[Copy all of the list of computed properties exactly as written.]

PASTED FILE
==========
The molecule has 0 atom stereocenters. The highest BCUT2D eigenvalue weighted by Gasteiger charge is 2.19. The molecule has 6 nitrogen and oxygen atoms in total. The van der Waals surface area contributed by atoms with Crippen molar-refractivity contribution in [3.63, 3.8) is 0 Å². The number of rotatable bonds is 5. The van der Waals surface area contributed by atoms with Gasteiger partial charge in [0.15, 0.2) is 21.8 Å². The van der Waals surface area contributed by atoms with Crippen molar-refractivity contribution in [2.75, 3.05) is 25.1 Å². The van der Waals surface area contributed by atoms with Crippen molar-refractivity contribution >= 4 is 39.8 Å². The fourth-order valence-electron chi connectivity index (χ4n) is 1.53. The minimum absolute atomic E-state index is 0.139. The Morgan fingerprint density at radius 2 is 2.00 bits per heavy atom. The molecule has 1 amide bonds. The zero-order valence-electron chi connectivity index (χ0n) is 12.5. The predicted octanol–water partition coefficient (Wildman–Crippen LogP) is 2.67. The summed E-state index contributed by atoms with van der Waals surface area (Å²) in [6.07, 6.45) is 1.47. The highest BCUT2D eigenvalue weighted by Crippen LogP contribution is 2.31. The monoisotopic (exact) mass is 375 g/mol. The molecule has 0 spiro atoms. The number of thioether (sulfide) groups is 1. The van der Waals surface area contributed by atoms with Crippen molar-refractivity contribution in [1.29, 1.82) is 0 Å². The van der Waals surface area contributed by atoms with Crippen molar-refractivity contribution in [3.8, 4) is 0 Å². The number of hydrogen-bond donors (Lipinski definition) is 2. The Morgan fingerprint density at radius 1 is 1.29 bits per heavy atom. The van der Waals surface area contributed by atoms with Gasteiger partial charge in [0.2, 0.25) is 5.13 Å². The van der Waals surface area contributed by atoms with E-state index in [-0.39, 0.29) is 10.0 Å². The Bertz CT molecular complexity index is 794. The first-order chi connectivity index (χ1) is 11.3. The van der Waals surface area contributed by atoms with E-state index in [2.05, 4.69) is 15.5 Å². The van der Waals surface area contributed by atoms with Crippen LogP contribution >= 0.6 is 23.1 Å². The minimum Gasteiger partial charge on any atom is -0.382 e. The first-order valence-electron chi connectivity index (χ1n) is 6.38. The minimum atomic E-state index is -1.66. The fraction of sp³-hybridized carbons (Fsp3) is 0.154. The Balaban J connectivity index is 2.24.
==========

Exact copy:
The molecule has 0 atom stereocenters. The highest BCUT2D eigenvalue weighted by Gasteiger charge is 2.19. The molecule has 6 nitrogen and oxygen atoms in total. The van der Waals surface area contributed by atoms with Crippen molar-refractivity contribution in [3.63, 3.8) is 0 Å². The number of rotatable bonds is 5. The van der Waals surface area contributed by atoms with Gasteiger partial charge in [0.15, 0.2) is 21.8 Å². The van der Waals surface area contributed by atoms with Crippen molar-refractivity contribution in [2.75, 3.05) is 25.1 Å². The van der Waals surface area contributed by atoms with Crippen molar-refractivity contribution >= 4 is 39.8 Å². The fourth-order valence-electron chi connectivity index (χ4n) is 1.53. The minimum absolute atomic E-state index is 0.139. The Morgan fingerprint density at radius 2 is 2.00 bits per heavy atom. The molecule has 1 amide bonds. The zero-order valence-electron chi connectivity index (χ0n) is 12.5. The predicted octanol–water partition coefficient (Wildman–Crippen LogP) is 2.67. The summed E-state index contributed by atoms with van der Waals surface area (Å²) in [6.07, 6.45) is 1.47. The highest BCUT2D eigenvalue weighted by Crippen LogP contribution is 2.31. The monoisotopic (exact) mass is 375 g/mol. The molecule has 0 spiro atoms. The number of thioether (sulfide) groups is 1. The van der Waals surface area contributed by atoms with Crippen molar-refractivity contribution in [1.29, 1.82) is 0 Å². The van der Waals surface area contributed by atoms with Crippen molar-refractivity contribution in [3.8, 4) is 0 Å². The number of hydrogen-bond donors (Lipinski definition) is 2. The Morgan fingerprint density at radius 1 is 1.29 bits per heavy atom. The van der Waals surface area contributed by atoms with Gasteiger partial charge in [0.2, 0.25) is 5.13 Å². The van der Waals surface area contributed by atoms with E-state index in [-0.39, 0.29) is 10.0 Å². The Bertz CT molecular complexity index is 794. The first-order chi connectivity index (χ1) is 11.3. The van der Waals surface area contributed by atoms with E-state index in [2.05, 4.69) is 15.5 Å². The van der Waals surface area contributed by atoms with Crippen LogP contribution >= 0.6 is 23.1 Å². The minimum Gasteiger partial charge on any atom is -0.382 e. The first-order valence-electron chi connectivity index (χ1n) is 6.38. The minimum atomic E-state index is -1.66. The fraction of sp³-hybridized carbons (Fsp3) is 0.154. The Balaban J connectivity index is 2.24.